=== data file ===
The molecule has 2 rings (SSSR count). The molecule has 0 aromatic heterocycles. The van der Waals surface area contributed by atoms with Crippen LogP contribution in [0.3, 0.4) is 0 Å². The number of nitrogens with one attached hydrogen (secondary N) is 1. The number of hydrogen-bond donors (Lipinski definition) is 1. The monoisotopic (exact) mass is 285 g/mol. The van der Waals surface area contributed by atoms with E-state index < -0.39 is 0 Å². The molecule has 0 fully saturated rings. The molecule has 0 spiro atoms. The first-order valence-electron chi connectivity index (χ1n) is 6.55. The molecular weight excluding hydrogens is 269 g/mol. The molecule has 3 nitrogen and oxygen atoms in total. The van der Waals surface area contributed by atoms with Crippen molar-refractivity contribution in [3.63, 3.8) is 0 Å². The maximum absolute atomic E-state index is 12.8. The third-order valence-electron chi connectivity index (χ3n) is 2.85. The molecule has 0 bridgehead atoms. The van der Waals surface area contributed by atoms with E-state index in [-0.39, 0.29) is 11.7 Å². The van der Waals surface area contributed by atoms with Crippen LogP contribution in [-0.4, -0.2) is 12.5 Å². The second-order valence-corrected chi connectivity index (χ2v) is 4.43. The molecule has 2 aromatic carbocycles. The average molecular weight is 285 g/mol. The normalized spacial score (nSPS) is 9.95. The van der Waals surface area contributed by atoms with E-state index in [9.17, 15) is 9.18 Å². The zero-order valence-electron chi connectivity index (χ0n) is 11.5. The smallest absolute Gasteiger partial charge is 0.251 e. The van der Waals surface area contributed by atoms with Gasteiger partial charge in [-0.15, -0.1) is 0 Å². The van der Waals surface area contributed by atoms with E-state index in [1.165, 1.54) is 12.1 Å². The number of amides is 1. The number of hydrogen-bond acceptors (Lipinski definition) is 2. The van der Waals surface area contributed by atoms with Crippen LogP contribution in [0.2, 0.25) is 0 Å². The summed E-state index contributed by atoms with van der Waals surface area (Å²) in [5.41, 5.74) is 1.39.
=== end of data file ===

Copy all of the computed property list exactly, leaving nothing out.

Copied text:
The molecule has 2 rings (SSSR count). The molecule has 0 aromatic heterocycles. The van der Waals surface area contributed by atoms with Crippen LogP contribution in [0.3, 0.4) is 0 Å². The number of nitrogens with one attached hydrogen (secondary N) is 1. The number of hydrogen-bond donors (Lipinski definition) is 1. The monoisotopic (exact) mass is 285 g/mol. The van der Waals surface area contributed by atoms with E-state index < -0.39 is 0 Å². The molecule has 0 fully saturated rings. The molecule has 0 spiro atoms. The first-order valence-electron chi connectivity index (χ1n) is 6.55. The molecular weight excluding hydrogens is 269 g/mol. The molecule has 3 nitrogen and oxygen atoms in total. The van der Waals surface area contributed by atoms with Crippen molar-refractivity contribution in [3.63, 3.8) is 0 Å². The maximum absolute atomic E-state index is 12.8. The third-order valence-electron chi connectivity index (χ3n) is 2.85. The molecule has 0 bridgehead atoms. The van der Waals surface area contributed by atoms with E-state index in [-0.39, 0.29) is 11.7 Å². The van der Waals surface area contributed by atoms with Crippen LogP contribution in [-0.4, -0.2) is 12.5 Å². The second-order valence-corrected chi connectivity index (χ2v) is 4.43. The molecule has 2 aromatic carbocycles. The average molecular weight is 285 g/mol. The normalized spacial score (nSPS) is 9.95. The van der Waals surface area contributed by atoms with E-state index in [9.17, 15) is 9.18 Å². The zero-order valence-electron chi connectivity index (χ0n) is 11.5. The smallest absolute Gasteiger partial charge is 0.251 e. The van der Waals surface area contributed by atoms with Gasteiger partial charge in [-0.15, -0.1) is 0 Å². The van der Waals surface area contributed by atoms with E-state index in [1.165, 1.54) is 12.1 Å². The number of amides is 1. The number of hydrogen-bond acceptors (Lipinski definition) is 2. The van der Waals surface area contributed by atoms with Crippen LogP contribution in [0.2, 0.25) is 0 Å². The summed E-state index contributed by atoms with van der Waals surface area (Å²) in [5.41, 5.74) is 1.39.